In week 4, we will focus on the majoritarian dream of the Hindu Mahasabha which seeks to both unify and masculinise the Indian nation. A methodical project that is projectionist in nature and entails the careful circulation of slogans, imagery, processions, spectacles and stances that seek to redefine both Hinduism as well as the role of its ideal men and women. What we will try to decipher and detect through the readings is the blurring of the narratives of pan-Indian secular nationalism as well as those of the sub-nationalisms that may be parochial and/or communal in nature.
In weeks 5 and 6, this will open up questions regarding the position of women. Beginning with the laws of Manu we will go through moralising guidelines popularised by the Gita Press and study the image and the role, often suggested in subordination to their men, in the first half of the 20th century. In week 7, we will talk about the ways in which both Indian classical dance and yoga are re-envisioned and reconstructed gradually converting into prominent modes of cultural exhibitionism which is not free of chauvinism; and in week 8, we will conclude by studying the popular images of “being Indian” circulated through calendar art as well as the works of Raja Ravi Varma.
The main thrust of this course is to begin to trace a trajectory of imagined pasts that are purely fabricated and historically unsound, that initially served the purposes of the secular-modernist nationalists but which then got absorbed and further concretised within a variety of aggressive sub-nationalisms that erupted within the subcontinent. In particular, it will try to trace the certitude that informs the aggressive and arbitrarily assumed stances and narratives of the true-believers who are geared to violently obliterate and overwrite the body: the container of sensory conditions and memories, along with their lived histories as well as cultural diversities. Converting the body into an ever-dispensing, performing, producing, projecting, posturing body; rendering the sensing, feeling, intuiting and knowing body gravely insensitive and unknowing!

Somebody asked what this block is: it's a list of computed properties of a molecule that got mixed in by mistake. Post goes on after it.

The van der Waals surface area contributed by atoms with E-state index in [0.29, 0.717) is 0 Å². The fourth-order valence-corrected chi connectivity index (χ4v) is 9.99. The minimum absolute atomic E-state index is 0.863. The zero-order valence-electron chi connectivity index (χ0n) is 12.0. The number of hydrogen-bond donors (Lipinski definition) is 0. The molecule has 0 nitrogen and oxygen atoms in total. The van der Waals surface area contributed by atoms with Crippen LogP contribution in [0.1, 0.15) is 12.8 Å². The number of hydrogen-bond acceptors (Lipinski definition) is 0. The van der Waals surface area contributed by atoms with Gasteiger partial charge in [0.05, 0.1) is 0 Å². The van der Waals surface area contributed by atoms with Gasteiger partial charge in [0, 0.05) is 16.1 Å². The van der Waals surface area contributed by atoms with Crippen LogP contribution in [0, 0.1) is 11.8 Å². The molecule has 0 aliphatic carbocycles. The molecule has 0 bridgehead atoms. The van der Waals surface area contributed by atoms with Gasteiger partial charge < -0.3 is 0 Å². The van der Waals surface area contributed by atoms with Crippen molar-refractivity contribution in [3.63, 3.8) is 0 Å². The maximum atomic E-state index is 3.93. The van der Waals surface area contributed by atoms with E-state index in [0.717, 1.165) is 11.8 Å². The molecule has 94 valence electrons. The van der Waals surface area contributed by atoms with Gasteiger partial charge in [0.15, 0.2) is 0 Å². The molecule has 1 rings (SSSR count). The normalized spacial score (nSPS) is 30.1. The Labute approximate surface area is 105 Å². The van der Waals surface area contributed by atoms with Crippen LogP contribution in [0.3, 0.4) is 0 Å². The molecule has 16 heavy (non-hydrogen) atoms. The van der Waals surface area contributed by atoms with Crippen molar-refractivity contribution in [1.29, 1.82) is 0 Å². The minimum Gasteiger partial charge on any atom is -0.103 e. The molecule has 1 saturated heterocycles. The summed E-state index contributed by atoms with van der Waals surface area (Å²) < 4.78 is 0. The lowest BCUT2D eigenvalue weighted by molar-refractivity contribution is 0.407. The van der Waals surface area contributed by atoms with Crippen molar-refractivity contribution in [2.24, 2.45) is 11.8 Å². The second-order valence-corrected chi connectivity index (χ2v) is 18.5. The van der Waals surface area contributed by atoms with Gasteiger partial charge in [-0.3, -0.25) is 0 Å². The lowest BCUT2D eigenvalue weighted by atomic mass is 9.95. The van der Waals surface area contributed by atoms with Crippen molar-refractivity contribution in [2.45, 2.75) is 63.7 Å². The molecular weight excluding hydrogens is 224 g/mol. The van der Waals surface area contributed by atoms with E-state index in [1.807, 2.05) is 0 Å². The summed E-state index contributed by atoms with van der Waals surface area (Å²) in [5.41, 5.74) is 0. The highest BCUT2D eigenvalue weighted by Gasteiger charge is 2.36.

Recommended Readings: Select chapters from the following books will be read, referred to and discussed during the eight weeks of the course –
- Free Will, Agency, and Selfhood in Indian Philosophy, edited by Matthew R Dasti and Edwin F. Bryant
- The Protestant Ethics and the Spirit of Capitalism, Max Weber
- Many Threads of Hinduism, selected essays, Bankim Chandra Chattopadhyaya
- Modernity in Indian Social Theory, A. Raghuramaraju
- The Nation and its Fragments, Partha Chatterjee
- Colonisation and Culture, edited by Nicholas B. Dirks
- Identity & Violence, The Illusion of Destiny, Amartya Sen
- The Argumentative Indian, Writings on Indian Culture, History and Identity, Amartya Sen
- The Idea of India, Sunil Khilnani
- Against the Madness of Manu, selected and introduced by Sharmila Rege
- Geeta Press and the Making of Hindu India, Akshaya Mukul
- Hindu Mahasabha in Colonial North India 1915-1930, constructing nation and history, Prabhu Bapu
- Theosophy and Yoga, Jenny Baker and Annie Besant
- India’s Kathak dance in historical perspective, Margaret Walker
- Gods in the Bazaar, the economics of Indian calendar art, Kajri Jain
- Photos of the Gods, The printed Image and Political Struggle in India, Christopher Pinney
- Pages of a Mind: Raja Ravi Varma, Life and Expressions, edited by Vaishnavi Ramanathan
- The True Believer, Eric Hoffer
Price – INR 10,000; 40% discount for regular students.